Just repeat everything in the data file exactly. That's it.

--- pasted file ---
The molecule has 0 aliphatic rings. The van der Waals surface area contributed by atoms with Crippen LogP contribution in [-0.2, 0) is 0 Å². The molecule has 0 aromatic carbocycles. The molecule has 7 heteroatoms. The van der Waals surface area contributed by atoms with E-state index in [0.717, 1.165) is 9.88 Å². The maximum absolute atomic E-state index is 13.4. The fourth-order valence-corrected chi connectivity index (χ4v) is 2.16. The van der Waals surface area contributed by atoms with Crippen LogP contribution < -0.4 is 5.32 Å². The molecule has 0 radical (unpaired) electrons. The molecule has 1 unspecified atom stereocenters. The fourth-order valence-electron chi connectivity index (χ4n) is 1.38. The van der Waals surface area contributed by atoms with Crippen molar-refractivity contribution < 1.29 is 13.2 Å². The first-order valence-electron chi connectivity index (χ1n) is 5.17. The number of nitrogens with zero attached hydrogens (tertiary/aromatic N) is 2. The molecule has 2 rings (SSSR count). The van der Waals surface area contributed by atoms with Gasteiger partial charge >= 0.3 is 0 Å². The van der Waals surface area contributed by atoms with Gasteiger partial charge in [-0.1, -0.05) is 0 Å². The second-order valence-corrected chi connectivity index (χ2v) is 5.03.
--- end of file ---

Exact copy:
The molecule has 0 aliphatic rings. The van der Waals surface area contributed by atoms with Crippen LogP contribution in [-0.2, 0) is 0 Å². The molecule has 0 aromatic carbocycles. The molecule has 7 heteroatoms. The van der Waals surface area contributed by atoms with E-state index in [0.717, 1.165) is 9.88 Å². The maximum absolute atomic E-state index is 13.4. The fourth-order valence-corrected chi connectivity index (χ4v) is 2.16. The van der Waals surface area contributed by atoms with Crippen LogP contribution < -0.4 is 5.32 Å². The molecule has 0 radical (unpaired) electrons. The molecule has 1 unspecified atom stereocenters. The fourth-order valence-electron chi connectivity index (χ4n) is 1.38. The van der Waals surface area contributed by atoms with Crippen molar-refractivity contribution < 1.29 is 13.2 Å². The first-order valence-electron chi connectivity index (χ1n) is 5.17. The number of nitrogens with zero attached hydrogens (tertiary/aromatic N) is 2. The molecule has 2 rings (SSSR count). The van der Waals surface area contributed by atoms with Gasteiger partial charge >= 0.3 is 0 Å². The van der Waals surface area contributed by atoms with Gasteiger partial charge in [-0.1, -0.05) is 0 Å². The second-order valence-corrected chi connectivity index (χ2v) is 5.03.